Sea Of Despair

Album Title: 
Mоре Отчaяния
Release Date: 
Thursday, February 12, 2015
Review Type: 

Sea Of Despair are a Russian combo that did celebrate its tenth anniversary earlier this year. Throughout the past decade, they did record and release a handful of EP’s as well as two full lengths. One of those, Mоре Отчaяния (aka More Otchayaniya, which means ‘sea of despair’), was released in June 2009 via Wolfshade Records. That very same label, in collaboration with Metallic Media, now re-releases this material under professional distribution assistance of Satanath Records / Grimm Distribution.

The material was recorded by quite a big bunch of people. The instruments and voices include violins and cello, as well as lots of vocal timbres, both male and female – I will come back to it. Mоре Отчaяния has a total running time of almost three quarters of an hour, and seen the instruments used and the soprano voices (amongst others), along with the typifying (new) artwork and the band’s name, one might already know where to place this band. Hip-hop indeed. Or is it Acid-Jazz? Funk or Punk?...

No, seriously, everything reeks of Gothic-laden Metal, and indeed that is what you get on Mоре Отчaяния. This is clear as from the introduction on: first a melancholic piano melody with the sound of water at the background, soon joined by a softly spoken male voice and a melodic guitar solo, and slowly on transforming into a sad Doom piece, continuously building up stronger and fuller. But is really as from the second song that everything reaches its true raison d’être. This is the purest definition of Gothic Doom Metal, with one big question: is this based on tradition, or is it a collection of clichés? Actually, it is both of them. Throughout the whole album there is quite some variation, yet all the time with that very same background attitude, whether it be copycat stuff or tributing the origins. That’s a decision up to the listener to make. But it does contain everything that characterizes the scene:

Slowly heavy passages, rather rhythmic and forever melodious get interchanged with (semi) acoustic parts.

Leading melodies are based on melancholic guitar soloing, then again on integer violin lines, for example.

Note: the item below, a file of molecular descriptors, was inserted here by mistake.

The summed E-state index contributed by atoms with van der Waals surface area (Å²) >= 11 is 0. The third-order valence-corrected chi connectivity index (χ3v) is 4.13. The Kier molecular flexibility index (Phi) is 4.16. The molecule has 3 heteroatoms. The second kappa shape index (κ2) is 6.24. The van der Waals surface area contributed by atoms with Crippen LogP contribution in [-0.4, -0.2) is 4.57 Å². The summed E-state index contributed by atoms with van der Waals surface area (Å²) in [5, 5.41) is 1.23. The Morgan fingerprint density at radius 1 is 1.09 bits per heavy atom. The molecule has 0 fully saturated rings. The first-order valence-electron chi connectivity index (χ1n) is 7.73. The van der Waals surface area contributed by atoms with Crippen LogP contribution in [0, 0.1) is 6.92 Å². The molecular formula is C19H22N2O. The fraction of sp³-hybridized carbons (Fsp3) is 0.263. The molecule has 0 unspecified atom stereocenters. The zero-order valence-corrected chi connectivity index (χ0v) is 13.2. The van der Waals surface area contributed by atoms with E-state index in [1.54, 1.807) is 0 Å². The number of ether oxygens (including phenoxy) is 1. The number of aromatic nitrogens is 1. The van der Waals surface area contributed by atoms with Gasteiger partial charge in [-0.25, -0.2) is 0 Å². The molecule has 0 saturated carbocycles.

There’s room for showing off, i.e. the bass solo at the end of the sixth track (is it really necessary?). Therefor it might strengthen the impression of exaggeration and lacking-own-face. There is no need to do so, I think, if you’re convinced you know what you do (or am I mistaken?).

In between the pretty lengthy Metal compositions there are shorter excerpts of quietude (often, once again, with the very same watery sampling from the opening track), including the spoken words (quite difficult to comprehend the meaning of the story-telling in case you do not understand the Russian tongue, but that might not be an issue evidently).

The catchy rhythm section interacts organically, almost clinically well with the leading parts and vocal lines.

The vocals are quite different too: quite nice female voices (not those high-pitched soprano shrieks) and somewhat ‘calm’ grunts, yet also spoken words (both male and female).

The sound quality is very decent, even over-mixed.

And so on – as you see, quite everything that is needed to create a traditional piece of Goth-Doom Metal. And once again, this brings me to a dual question: whether you do appreciate it, or you do not. Pros are the professional performance, the very nice female vocals, the intention to avoid modernism, the few almost Heavy / Speed-alike guitar solos, and the varying melodies. Cons, however, are the total lack of originality, the über-catchiness of most parts, the predictable song writing, the over-produced sound and the concatenation of clichés.